I never took music classes there or got into an academic space to learn about music. But I guess if there was one teacher who really encouraged me, Libbie Germer, my freshman history teacher, cared so much about everybody. She took me aside and asked what I was about. I mentioned I was learning to play guitar and write songs. So she told me to bring my guitar the next day and meet her for lunch. We ended up going to a stairwell at the school and a bunch of people gathered around. That was kind of the first time I played music for anybody else.
I don’t even know if she knows what she did for me.
Did you think “I Don’t Wanna Be Funny Anymore” would be your breakout song?
[That song] is two minutes and 43 seconds long and that’s about how long it took to write. Some songs happen easily like that because the thought has been crystallizing and solidifying for so long that it’s fully formed by the time I go to sing it. It was sort of a surprise to write and when I showed it to friends, people said, “That’s your hit.” At the time I didn’t imagine even being in the position to have a hit, but I guess there’s something simple about the lyrics that people can easily relate to. People appreciate honesty, straight up, no frills.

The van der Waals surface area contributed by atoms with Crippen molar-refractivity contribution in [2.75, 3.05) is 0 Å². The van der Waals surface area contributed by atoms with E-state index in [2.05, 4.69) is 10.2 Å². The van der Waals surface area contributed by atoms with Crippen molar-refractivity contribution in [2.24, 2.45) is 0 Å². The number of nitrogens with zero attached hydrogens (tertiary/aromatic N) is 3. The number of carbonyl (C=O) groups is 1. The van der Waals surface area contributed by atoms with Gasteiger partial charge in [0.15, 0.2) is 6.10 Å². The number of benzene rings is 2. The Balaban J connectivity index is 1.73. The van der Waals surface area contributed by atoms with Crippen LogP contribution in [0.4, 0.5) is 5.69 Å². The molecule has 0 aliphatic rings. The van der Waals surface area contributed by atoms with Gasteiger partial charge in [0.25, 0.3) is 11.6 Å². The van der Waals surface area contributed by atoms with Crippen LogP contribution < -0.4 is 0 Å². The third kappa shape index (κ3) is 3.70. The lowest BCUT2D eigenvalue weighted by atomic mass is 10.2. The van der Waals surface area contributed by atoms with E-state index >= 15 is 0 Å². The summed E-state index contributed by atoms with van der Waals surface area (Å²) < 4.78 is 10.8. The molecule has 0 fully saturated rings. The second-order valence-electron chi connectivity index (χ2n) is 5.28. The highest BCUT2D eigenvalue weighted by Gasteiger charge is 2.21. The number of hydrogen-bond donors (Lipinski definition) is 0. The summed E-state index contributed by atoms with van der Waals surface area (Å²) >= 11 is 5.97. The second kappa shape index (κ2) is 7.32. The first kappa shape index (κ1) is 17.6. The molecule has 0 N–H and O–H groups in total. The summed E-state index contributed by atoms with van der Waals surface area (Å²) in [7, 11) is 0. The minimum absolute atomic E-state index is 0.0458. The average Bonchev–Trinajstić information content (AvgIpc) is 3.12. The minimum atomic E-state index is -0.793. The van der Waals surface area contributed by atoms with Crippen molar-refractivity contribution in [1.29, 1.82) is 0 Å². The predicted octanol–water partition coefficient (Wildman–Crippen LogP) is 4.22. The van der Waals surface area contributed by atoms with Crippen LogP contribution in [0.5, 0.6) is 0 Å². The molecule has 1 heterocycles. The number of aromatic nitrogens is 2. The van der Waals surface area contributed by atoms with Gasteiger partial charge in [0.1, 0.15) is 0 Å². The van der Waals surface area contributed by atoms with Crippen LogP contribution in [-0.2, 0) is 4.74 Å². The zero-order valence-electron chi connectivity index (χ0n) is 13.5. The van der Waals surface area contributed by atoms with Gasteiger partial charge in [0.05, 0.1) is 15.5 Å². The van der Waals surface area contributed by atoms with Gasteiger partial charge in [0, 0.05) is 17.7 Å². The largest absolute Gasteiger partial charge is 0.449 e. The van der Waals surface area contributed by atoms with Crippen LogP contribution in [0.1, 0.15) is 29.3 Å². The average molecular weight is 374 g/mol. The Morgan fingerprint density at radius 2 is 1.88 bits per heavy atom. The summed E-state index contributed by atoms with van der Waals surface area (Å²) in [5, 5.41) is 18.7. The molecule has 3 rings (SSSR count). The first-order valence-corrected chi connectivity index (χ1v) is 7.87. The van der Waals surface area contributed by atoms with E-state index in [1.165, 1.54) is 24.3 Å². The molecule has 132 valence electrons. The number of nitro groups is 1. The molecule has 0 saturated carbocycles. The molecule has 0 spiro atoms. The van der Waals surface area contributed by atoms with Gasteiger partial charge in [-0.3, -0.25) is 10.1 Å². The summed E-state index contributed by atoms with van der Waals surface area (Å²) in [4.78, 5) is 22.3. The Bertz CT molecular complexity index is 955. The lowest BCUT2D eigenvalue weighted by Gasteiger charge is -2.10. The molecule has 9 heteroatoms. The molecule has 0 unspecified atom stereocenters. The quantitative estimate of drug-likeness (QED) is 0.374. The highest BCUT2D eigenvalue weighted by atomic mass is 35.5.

So where are you on the new album?
It’s not recorded but I think I counted 16 songs we could record for the next album. We haven’t figured them all out yet, but we’re all excited to do another album with more time and rehearsals. The last one was basically one day, and the next for overdubs … under 20 hours. We did really enjoy doing it in one day.
My preference would be to get everything in order, do a lot of prep work, and not dillydally in the studio. Get it done as quickly as possible, that’s kind of the agreed-upon plan of action.
The big difference about the second album is it will be written with other instruments in mind — the first one was written for me to play solo. So yeah, we might be adding more people, more instruments. We have ideas about adding brass and strings. I don’t know what it will be like, and that’s what excites me. …
I don’t think [the overall sound] will be more pop, I can only say I’ll be experimenting more.
I’m inclined to say they’ll all be different.
Lucy Dacus performs at Brown’s Island with Kurt Vile and the Violators for the Friday Cheers series concert Friday, June 10.